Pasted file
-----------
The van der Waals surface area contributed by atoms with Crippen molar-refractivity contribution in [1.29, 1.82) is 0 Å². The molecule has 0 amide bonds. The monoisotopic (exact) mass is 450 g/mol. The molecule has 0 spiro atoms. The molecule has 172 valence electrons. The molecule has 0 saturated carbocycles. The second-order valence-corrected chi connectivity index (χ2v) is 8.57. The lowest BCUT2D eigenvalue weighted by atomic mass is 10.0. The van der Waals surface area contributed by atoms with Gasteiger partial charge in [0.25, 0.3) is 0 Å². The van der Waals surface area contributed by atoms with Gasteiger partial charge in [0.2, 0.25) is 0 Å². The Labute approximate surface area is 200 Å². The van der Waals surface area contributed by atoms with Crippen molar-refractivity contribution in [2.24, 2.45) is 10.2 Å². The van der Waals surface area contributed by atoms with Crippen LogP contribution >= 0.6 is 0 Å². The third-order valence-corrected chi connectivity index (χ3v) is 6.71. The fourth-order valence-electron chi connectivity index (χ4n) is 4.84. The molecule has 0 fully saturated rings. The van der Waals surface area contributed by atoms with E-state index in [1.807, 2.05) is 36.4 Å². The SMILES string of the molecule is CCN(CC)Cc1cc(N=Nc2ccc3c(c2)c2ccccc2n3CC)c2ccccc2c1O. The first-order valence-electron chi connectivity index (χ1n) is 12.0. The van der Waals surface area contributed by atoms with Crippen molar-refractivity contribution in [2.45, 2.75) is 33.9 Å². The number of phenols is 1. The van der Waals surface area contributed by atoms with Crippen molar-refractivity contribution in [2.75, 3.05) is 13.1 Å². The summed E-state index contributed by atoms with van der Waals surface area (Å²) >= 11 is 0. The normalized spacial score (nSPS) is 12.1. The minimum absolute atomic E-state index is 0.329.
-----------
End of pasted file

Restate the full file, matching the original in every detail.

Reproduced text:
The van der Waals surface area contributed by atoms with Crippen molar-refractivity contribution in [1.29, 1.82) is 0 Å². The molecule has 0 amide bonds. The monoisotopic (exact) mass is 450 g/mol. The molecule has 0 spiro atoms. The molecule has 172 valence electrons. The molecule has 0 saturated carbocycles. The second-order valence-corrected chi connectivity index (χ2v) is 8.57. The lowest BCUT2D eigenvalue weighted by atomic mass is 10.0. The van der Waals surface area contributed by atoms with Gasteiger partial charge in [0.25, 0.3) is 0 Å². The van der Waals surface area contributed by atoms with Gasteiger partial charge in [0.2, 0.25) is 0 Å². The Labute approximate surface area is 200 Å². The van der Waals surface area contributed by atoms with Crippen molar-refractivity contribution in [2.24, 2.45) is 10.2 Å². The van der Waals surface area contributed by atoms with Crippen LogP contribution >= 0.6 is 0 Å². The third-order valence-corrected chi connectivity index (χ3v) is 6.71. The fourth-order valence-electron chi connectivity index (χ4n) is 4.84. The molecule has 0 fully saturated rings. The van der Waals surface area contributed by atoms with E-state index in [1.807, 2.05) is 36.4 Å². The SMILES string of the molecule is CCN(CC)Cc1cc(N=Nc2ccc3c(c2)c2ccccc2n3CC)c2ccccc2c1O. The first-order valence-electron chi connectivity index (χ1n) is 12.0. The van der Waals surface area contributed by atoms with Crippen molar-refractivity contribution in [2.45, 2.75) is 33.9 Å². The number of phenols is 1. The van der Waals surface area contributed by atoms with Crippen molar-refractivity contribution in [2.75, 3.05) is 13.1 Å². The summed E-state index contributed by atoms with van der Waals surface area (Å²) >= 11 is 0. The normalized spacial score (nSPS) is 12.1. The minimum absolute atomic E-state index is 0.329.